6 Scaffolding Strategies to Use With Your Students What's the opposite of scaffolding a lesson? It would be saying to students something like, "Read this nine-page science article, write a detailed essay on the topic it explores, and turn it in by Wednesday." Yikes -- no safety net, no parachute, no scaffolding -- just left blowing in the wind. Let's start by agreeing that scaffolding a lesson and differentiating instruction are two different things. Simply put, scaffolding is what you do first with kids, then for those students who are still struggling, you may need to differentiate by modifying an assignment and/or making accommodations for a student (for example, choose more accessible text and/or assign an alternative project). Scaffolding and differentiation do have something in common though. So let's get to some scaffolding strategies you may or may not have tried yet, or perhaps you've not used them in sometime and just need a gentle reminder on how awesome and helpful they can be when it comes to student learning: 1. 2. 3. 4. 5.

Teaching . . . Seriously: Crafty Nonfiction Choice Boards This year, I'm asking my students to read one nonfiction picture book each week. To make it more engaging, I decided to develop a choice board. Not your everyday run-of-the-mill choice board, but something really crafty! My students will select one activity for each week of the first quarter. I couldn't wait to get started on these projects . . . so I decided to try them myself. Cootie Catcher Vocabulary - Choose four key vocabulary words from the text. Crafty Content Diagram - Think about the main idea or structure of the book. Paper Chain Summary - Cut strips of construction paper. Paper Bag Artifacts - Think about physical artifacts that would allow others to experience facts and ideas from the book. Paper Plate Compare/Contrast - You'll need to read two books with similar content for this activity. Main Idea Sticky Notes - Write the key ideas, principles, or events from the text on sticky notes. Enjoy! Brenda

Digital Library for Earth System Education Student Engagement: Resource Roundup Facebook Edutopia on Facebook Twitter Edutopia on Twitter Google+ Pinterest Edutopia on Pinterest WHAT WORKS IN EDUCATION The George Lucas Educational Foundation Tips and Strategies for Keeping Students Engaged Igniting Student Engagement: A Roadmap for Learning, by John McCarthy (2015) McCarthy discusses key strategies to ensure student engagement including being authentic, introducing units with meaningful launch events, and letting students know what outcomes to expect. Back to Top Engagement Through Projects Integrated Learning: One Project, Several Disciplines, by Edutopia Staff (2015) For any project within a vocational major, High Tech High encourages teachers and students to include relevant content from other subject areas to enhance real-world connections. Engagement Through Technology Engagement Through Social and Emotional Learning Getting (and Keeping) Students Engaged Create experiences so students invest in their learning.

The Ultimate List: 50 Strategies For Differentiated Instruction - The Ultimate List: 50 Strategies For Differentiated Instruction by Terry Heick Differentiation is a simple idea that’s less simple to actuate. Differentiation is a rational approach to meeting the needs of individual learners, but actually making it possible on a daily basis in the classroom can be challenge. In ‘What Differentiation Is–And Is Not: The Definition Of Differentiation,’ we recall ed-guru Carol Ann Tomlinson’s overview of differentiation as ‘adapting content, process, or product according to a specific student’s readiness, interest, and learning profile.’ And in ‘Understanding Differentiation’ “The goal of a differentiated classroom is maximum student growth and individual success. And therein lies the need for differentiation. Tomlinson’s above identification of ‘Content, Process, or Product’ provide a useful starting point, as she explains that, “A teacher can differentiate content. Below we’ve gathered a list of 50 differentiation strategies. 1. 2. 3. 4. 5. 6. 7. 8. 9. 10.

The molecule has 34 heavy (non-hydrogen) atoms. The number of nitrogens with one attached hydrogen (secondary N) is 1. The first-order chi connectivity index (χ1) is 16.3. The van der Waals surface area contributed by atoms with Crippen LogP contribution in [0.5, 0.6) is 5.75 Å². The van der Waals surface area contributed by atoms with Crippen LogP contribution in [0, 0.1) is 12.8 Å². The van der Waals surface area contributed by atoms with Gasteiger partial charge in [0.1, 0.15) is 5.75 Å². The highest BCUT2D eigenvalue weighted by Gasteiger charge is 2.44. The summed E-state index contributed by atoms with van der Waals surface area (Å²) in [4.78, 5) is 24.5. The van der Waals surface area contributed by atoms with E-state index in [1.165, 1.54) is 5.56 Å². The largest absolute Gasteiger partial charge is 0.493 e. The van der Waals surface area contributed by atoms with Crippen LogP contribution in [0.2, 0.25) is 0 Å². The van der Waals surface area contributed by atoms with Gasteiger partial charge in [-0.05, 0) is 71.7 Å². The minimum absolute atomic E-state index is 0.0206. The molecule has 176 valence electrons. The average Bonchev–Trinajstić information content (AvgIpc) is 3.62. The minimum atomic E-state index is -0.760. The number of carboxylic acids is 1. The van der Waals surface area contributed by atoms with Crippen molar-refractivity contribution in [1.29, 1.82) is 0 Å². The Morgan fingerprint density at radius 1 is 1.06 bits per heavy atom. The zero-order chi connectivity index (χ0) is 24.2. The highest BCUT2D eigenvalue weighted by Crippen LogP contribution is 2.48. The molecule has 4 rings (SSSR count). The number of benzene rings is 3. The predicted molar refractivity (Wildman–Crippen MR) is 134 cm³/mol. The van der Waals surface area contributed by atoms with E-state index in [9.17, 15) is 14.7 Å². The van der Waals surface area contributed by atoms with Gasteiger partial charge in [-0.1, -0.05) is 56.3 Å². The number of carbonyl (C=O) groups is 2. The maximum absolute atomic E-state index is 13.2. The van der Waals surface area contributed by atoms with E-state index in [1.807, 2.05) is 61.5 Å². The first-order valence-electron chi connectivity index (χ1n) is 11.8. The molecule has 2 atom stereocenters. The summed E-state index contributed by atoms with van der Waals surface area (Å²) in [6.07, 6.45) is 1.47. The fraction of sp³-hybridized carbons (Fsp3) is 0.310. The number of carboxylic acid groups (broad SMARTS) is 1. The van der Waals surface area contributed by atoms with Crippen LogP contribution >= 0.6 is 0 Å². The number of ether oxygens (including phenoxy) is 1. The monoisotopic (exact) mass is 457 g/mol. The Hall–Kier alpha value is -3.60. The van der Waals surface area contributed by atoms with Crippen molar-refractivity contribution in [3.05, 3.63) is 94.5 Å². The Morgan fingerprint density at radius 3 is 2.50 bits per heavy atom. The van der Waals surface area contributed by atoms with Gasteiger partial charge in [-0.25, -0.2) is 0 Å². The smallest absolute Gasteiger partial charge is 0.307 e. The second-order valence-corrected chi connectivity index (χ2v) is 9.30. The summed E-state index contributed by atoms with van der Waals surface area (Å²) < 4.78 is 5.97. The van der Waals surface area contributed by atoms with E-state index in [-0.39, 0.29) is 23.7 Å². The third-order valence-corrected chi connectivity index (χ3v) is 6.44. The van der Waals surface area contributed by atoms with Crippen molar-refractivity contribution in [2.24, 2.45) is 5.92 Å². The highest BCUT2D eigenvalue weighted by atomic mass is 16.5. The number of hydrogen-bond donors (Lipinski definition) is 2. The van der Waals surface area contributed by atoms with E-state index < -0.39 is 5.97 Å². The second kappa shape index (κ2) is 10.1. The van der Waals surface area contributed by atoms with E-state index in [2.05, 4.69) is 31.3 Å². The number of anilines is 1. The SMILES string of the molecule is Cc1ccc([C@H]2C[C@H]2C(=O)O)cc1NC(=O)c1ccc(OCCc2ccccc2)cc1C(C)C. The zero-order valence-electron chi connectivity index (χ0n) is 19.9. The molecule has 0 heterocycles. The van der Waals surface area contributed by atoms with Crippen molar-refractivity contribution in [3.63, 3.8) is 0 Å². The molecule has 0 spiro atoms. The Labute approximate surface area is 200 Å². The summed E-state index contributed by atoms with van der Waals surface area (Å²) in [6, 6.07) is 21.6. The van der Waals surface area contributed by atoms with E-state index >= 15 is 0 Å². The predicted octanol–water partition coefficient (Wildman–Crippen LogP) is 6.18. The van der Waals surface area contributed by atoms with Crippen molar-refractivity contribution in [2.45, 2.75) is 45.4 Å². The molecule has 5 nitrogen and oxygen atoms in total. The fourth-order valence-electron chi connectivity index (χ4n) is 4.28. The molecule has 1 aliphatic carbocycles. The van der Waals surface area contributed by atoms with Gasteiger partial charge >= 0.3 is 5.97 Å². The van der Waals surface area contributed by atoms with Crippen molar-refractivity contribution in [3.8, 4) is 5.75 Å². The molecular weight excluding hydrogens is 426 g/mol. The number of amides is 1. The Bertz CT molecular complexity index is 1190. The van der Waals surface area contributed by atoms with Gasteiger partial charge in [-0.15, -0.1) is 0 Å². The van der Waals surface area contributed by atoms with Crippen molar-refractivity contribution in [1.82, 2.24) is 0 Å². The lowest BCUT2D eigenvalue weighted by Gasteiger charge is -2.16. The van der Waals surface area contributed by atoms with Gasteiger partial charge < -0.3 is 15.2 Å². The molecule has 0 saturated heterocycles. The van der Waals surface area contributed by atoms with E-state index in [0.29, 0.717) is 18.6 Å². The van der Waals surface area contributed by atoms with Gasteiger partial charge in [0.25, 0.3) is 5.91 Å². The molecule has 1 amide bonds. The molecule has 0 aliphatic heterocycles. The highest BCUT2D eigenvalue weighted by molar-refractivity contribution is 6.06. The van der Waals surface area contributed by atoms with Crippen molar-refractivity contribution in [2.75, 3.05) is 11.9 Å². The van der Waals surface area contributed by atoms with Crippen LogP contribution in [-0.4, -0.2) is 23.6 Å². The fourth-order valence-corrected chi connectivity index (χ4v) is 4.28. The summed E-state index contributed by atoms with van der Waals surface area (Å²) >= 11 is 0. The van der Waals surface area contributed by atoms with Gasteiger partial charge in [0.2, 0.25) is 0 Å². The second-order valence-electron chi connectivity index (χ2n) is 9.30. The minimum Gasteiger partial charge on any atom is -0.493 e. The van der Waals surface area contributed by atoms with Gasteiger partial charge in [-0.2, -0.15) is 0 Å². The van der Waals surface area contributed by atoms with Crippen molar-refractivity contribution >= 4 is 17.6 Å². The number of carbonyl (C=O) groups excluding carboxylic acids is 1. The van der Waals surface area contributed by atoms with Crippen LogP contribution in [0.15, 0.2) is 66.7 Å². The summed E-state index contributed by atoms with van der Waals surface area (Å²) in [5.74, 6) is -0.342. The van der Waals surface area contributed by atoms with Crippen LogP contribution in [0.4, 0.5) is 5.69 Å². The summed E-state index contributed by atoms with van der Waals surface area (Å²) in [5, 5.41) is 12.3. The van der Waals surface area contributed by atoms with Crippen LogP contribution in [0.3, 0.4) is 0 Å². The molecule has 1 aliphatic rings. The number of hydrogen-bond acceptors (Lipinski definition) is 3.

The Ultimate List: 50 Strategies For Differentiated Instruction - by Terry Heick Differentiation is a simple idea that’s less simple to actuate. Differentiation is a rational approach to meeting the needs of individual learners, but actually making it possible on a daily basis in the classroom can be a challenge. In ‘What Differentiation Is–And Is Not: The Definition Of Differentiation,’ we offered Carol Ann Tomlinson’s overview of differentiation as ‘adapting content, process, or product according to a specific student’s readiness, interest, and learning profile.’ And in ‘Understanding Differentiation,’ clarified the goal of differentiation in learning: “The goal of a differentiated classroom is maximum student growth and individual success. And therein lies the need for differentiation. How Can You Use Differentiation In Your Classroom? Tomlinson’s above identification of ‘Content, Process, or Product’ provide a useful starting point, as she explains that a “teacher can differentiate content. Below we’ve gathered a list of 50 differentiation strategies.

8 Ways to Differentiate a Worksheet | Classroom Tested Resources Do you struggle to make one worksheet work for your whole class? Are you trying to differentiate without pulling your hair out? I have been there, and I feel for you. While I am not a worksheet kind of teacher, I do understand that they have their time and place in just about every classroom. While they are necessary, they can be difficult to reach every student with, and in the modern classroom that poses some serious issues. Differentiation is such a buzzword these days, as it should be with individualized learning, but it can add a lot to a teacher's workload. It doesn't have to though! Highlighter A highlighter is a magical little tool. Sometimes I will ask the student which item they are struggling with and work with them on that item, and then highlight items that will compliment their learning based on that item. Evens or Odds Fold In Half This strategy, much like Evens or Odds works well when students should be completing about half of the items on a worksheet. Select Items 1. 2. 3.